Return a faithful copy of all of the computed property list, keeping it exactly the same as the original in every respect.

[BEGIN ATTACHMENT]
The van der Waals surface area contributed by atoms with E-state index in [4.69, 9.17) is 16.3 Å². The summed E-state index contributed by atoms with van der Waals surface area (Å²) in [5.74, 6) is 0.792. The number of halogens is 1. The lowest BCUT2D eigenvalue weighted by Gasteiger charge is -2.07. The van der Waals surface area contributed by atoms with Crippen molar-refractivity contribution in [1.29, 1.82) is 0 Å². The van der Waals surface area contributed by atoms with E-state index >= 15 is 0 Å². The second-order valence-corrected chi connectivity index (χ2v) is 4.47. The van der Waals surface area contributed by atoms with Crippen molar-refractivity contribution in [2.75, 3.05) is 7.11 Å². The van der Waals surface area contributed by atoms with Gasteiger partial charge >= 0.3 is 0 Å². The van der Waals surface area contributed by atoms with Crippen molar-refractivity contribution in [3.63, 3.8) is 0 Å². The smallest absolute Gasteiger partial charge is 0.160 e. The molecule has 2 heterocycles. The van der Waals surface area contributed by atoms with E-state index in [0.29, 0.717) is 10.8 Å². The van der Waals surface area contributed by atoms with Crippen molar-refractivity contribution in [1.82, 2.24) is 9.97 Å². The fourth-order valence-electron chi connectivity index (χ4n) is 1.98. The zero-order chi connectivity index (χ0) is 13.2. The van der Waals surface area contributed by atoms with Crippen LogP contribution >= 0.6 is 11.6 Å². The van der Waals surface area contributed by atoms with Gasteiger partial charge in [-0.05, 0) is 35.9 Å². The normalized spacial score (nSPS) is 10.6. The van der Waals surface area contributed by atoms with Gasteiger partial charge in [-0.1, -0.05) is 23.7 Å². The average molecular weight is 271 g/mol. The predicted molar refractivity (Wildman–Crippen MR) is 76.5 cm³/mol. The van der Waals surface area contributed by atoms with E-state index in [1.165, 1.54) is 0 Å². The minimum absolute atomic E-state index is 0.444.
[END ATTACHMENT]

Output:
The van der Waals surface area contributed by atoms with E-state index in [4.69, 9.17) is 16.3 Å². The summed E-state index contributed by atoms with van der Waals surface area (Å²) in [5.74, 6) is 0.792. The number of halogens is 1. The lowest BCUT2D eigenvalue weighted by Gasteiger charge is -2.07. The van der Waals surface area contributed by atoms with Crippen molar-refractivity contribution in [1.29, 1.82) is 0 Å². The van der Waals surface area contributed by atoms with E-state index >= 15 is 0 Å². The second-order valence-corrected chi connectivity index (χ2v) is 4.47. The van der Waals surface area contributed by atoms with Crippen molar-refractivity contribution in [2.75, 3.05) is 7.11 Å². The van der Waals surface area contributed by atoms with Gasteiger partial charge >= 0.3 is 0 Å². The van der Waals surface area contributed by atoms with Crippen molar-refractivity contribution in [3.63, 3.8) is 0 Å². The smallest absolute Gasteiger partial charge is 0.160 e. The molecule has 2 heterocycles. The van der Waals surface area contributed by atoms with E-state index in [0.29, 0.717) is 10.8 Å². The van der Waals surface area contributed by atoms with Crippen molar-refractivity contribution in [1.82, 2.24) is 9.97 Å². The fourth-order valence-electron chi connectivity index (χ4n) is 1.98. The zero-order chi connectivity index (χ0) is 13.2. The van der Waals surface area contributed by atoms with Crippen LogP contribution >= 0.6 is 11.6 Å². The van der Waals surface area contributed by atoms with Gasteiger partial charge in [-0.05, 0) is 35.9 Å². The normalized spacial score (nSPS) is 10.6. The van der Waals surface area contributed by atoms with Gasteiger partial charge in [-0.1, -0.05) is 23.7 Å². The average molecular weight is 271 g/mol. The predicted molar refractivity (Wildman–Crippen MR) is 76.5 cm³/mol. The van der Waals surface area contributed by atoms with E-state index in [1.165, 1.54) is 0 Å². The minimum absolute atomic E-state index is 0.444.